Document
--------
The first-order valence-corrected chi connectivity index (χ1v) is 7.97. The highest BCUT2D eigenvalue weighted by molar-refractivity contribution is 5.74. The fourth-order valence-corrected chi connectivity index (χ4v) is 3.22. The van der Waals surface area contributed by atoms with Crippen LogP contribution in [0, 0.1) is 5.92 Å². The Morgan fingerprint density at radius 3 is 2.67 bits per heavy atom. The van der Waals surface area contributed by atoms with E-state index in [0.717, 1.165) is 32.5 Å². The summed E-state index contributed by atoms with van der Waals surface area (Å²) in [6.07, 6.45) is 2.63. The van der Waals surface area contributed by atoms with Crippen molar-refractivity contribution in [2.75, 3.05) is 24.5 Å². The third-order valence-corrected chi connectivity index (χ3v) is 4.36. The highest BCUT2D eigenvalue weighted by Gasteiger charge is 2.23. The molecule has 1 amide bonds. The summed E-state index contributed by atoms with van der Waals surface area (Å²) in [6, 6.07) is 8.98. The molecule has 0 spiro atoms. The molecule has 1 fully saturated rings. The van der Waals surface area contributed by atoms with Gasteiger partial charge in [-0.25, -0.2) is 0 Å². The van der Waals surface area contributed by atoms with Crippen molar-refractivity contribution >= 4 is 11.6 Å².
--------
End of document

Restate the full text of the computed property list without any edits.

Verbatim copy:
The first-order valence-corrected chi connectivity index (χ1v) is 7.97. The highest BCUT2D eigenvalue weighted by molar-refractivity contribution is 5.74. The fourth-order valence-corrected chi connectivity index (χ4v) is 3.22. The van der Waals surface area contributed by atoms with Crippen LogP contribution in [0, 0.1) is 5.92 Å². The Morgan fingerprint density at radius 3 is 2.67 bits per heavy atom. The van der Waals surface area contributed by atoms with E-state index in [0.717, 1.165) is 32.5 Å². The summed E-state index contributed by atoms with van der Waals surface area (Å²) in [6.07, 6.45) is 2.63. The van der Waals surface area contributed by atoms with Crippen molar-refractivity contribution in [2.75, 3.05) is 24.5 Å². The third-order valence-corrected chi connectivity index (χ3v) is 4.36. The highest BCUT2D eigenvalue weighted by Gasteiger charge is 2.23. The molecule has 1 amide bonds. The summed E-state index contributed by atoms with van der Waals surface area (Å²) in [6, 6.07) is 8.98. The molecule has 0 spiro atoms. The molecule has 1 fully saturated rings. The van der Waals surface area contributed by atoms with Gasteiger partial charge in [-0.25, -0.2) is 0 Å². The van der Waals surface area contributed by atoms with Crippen molar-refractivity contribution >= 4 is 11.6 Å².